Category: Food Heritage
Indian cuisine comprise diverse and rich culinary traditions from the Indian sub-continent. In Singapore, Indian cuisine includes Tamil Muslim cuisine, South Indian as well as North Indian cuisines, among various other regional traditions. Many of these dishes with roots in India have been adapted and influenced by culinary traditions of local communities in Singapore.
South Indian cuisine in Singapore. Source: Jacklee, CC 4.0, Retrieved from Wikimedia.
The ingredients commonly used in Indian cuisines include ginger, garlic, turmeric, cardamom and cumin as well as different varieties of spices. Rice is a staple in South Indian cuisines, and common ingredients include lentils, tamarind and curry leaves. Thosai (crepe-like pancake made with fermented batter) that is served with vegetable fillings, chutney and sauces is another popular dish commonly associated with South India.
North Indian cuisine include naan (oven-baked flatbread), samosas (triangular-shaped fried snack with savoury filling), palak paneer (vegetarian dish containing spinach, garlic and different types of spices) and aloo ghobi (vegetarian dish containing potatoes, cauliflower and different types of spices).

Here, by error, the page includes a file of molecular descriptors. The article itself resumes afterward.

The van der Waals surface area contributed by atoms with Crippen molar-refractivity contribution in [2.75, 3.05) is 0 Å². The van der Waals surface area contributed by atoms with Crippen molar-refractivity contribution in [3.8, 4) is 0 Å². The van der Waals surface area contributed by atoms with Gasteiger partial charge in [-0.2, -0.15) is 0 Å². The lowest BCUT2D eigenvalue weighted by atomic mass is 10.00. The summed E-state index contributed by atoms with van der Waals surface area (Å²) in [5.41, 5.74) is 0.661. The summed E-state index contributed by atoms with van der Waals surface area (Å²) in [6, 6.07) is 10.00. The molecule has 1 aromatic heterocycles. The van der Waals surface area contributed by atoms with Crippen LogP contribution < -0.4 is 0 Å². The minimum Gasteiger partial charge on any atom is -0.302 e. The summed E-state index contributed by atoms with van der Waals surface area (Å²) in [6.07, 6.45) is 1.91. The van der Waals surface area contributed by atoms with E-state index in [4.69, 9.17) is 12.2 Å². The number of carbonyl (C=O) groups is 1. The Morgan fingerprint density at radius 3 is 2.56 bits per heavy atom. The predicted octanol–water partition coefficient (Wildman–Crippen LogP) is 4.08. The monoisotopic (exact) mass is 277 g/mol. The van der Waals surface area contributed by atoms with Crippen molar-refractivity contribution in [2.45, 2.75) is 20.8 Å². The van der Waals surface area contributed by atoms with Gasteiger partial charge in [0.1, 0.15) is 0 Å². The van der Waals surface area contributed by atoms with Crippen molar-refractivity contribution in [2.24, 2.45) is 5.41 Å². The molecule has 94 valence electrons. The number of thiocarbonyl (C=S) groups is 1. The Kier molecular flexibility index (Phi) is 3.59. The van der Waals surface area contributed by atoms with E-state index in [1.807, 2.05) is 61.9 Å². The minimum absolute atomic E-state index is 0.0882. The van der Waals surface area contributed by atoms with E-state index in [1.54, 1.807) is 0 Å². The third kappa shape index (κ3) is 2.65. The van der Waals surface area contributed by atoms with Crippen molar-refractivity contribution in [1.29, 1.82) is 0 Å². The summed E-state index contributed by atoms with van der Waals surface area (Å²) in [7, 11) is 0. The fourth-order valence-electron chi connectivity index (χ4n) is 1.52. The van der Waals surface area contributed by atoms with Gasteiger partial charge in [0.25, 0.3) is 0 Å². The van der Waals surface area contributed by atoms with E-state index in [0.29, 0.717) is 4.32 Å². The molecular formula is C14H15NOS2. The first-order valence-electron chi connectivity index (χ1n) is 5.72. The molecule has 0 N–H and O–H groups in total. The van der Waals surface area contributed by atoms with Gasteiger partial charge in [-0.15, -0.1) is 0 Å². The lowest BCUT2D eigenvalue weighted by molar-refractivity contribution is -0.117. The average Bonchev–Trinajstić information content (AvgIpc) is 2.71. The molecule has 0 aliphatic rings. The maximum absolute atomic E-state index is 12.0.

In Singapore, there are a number of unique dishes which combine culinary traditions from Indian cuisines with culinary traditions from other communities. These include popular local Tamil Muslim dishes such as roti prata (flatbread with stretched dough and ghee), biryani (rice dish with spices) and rojak (salad dish with fruits and vegetables).
The fish head curry is another example of a unique dish involving the fusion of culinary features from South Indian and Chinese communities in Singapore. The dish is believed to have been conceived by Mr M. J Gomez, who came to Singapore from Kerala, India in the 1930s.
With an entrepreneurial mind and spirit, Mr Gomez was keen to customise Indian curry to cater to the taste buds of local Chinese customers. He noted that fish head was popular as a dish amongst the Chinese community, and hence, he combined the use of fish head with curry gravy. The curry used in the dish is a Kerala-style recipe which involves the use of tamarind for a sweet and sour taste, and common ingredients include ladies’ fingers and brinjal.
Today, fish head curry is widely enjoyed by the different ethnic communities and Singapore and the dish can be found in many Indian, Chinese and Peranakan restaurants.
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